At the innagural EDI CON taking place March 12 through 14 at the Beijing International convention Center, Bertram R. Arbesser-Rastburg, who served as the Chairman of the European Microwave Week in Amsterdam this past October, will share his insights on the future of microwave technology for satellite communication and navigation systems in his presentation, “Microwaves in Space - a European Perspective”. Arbesser-Rastburg will give examples of advanced microwave technology use in Earth observation, telecommunications and navigation. This talk will explore how Earth observation microwave instruments are used for active remote sensing (like synthetic aperture radars, cloud radars and altimeters) and for passive observations (radiometers and profilers extending up to hundreds of GHz). The presentation's full abstract is below.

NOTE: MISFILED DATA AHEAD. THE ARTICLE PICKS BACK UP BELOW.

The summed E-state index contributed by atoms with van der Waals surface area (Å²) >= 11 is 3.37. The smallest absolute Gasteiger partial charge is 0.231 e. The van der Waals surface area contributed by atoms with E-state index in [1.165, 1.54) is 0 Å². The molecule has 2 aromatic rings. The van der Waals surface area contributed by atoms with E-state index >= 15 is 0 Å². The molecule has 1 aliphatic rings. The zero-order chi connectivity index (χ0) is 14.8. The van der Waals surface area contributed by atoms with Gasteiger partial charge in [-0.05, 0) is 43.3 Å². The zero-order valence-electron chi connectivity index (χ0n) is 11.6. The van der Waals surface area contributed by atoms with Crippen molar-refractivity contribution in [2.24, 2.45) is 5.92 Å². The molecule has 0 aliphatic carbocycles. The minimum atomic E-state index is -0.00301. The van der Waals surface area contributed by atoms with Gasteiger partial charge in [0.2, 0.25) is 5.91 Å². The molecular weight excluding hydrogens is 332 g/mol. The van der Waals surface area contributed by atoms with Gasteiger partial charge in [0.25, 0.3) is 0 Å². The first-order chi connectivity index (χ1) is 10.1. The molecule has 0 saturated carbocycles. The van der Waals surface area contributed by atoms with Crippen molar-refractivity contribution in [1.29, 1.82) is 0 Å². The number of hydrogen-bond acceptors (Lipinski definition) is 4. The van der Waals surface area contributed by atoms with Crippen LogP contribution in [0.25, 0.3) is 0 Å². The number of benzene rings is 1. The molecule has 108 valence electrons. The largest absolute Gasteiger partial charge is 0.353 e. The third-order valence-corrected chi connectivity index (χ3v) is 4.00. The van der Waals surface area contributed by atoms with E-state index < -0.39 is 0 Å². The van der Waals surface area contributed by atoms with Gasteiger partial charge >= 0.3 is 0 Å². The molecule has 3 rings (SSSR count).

Microwaves play a vital role in all space endeavours - from controlling spacecraft to bringing information back to ground. Europe has been engaged in developing space infrastructure for more than 40 years, spanning from telecommunication satellites to launchers. In 1975 the European Space Agency was created to pursue a coordinated space programme in Europe. Today this programme covers the fields of space science, telecommunications, earth observation, navigation, manned space and launchers. In addition, a dedicated technology programme is developing critical technologies needed for space missions. The presentation is giving examples for advanced microwave technology used in Earth observation, telecommunications and navigation. In Earth observation microwave instruments are used for active remote sensing (like synthetic aperture radars, cloud radars and altimeters) and for passive observations (radiometers and profi lers extending up to hundreds of GHz). In telecommunications the challenge is to maximize the capacity of the existing frequency allocations, requiring multi-beam antennas operating at high power levels. In satellite navigation the stability of the navigation signals is one of the challenges.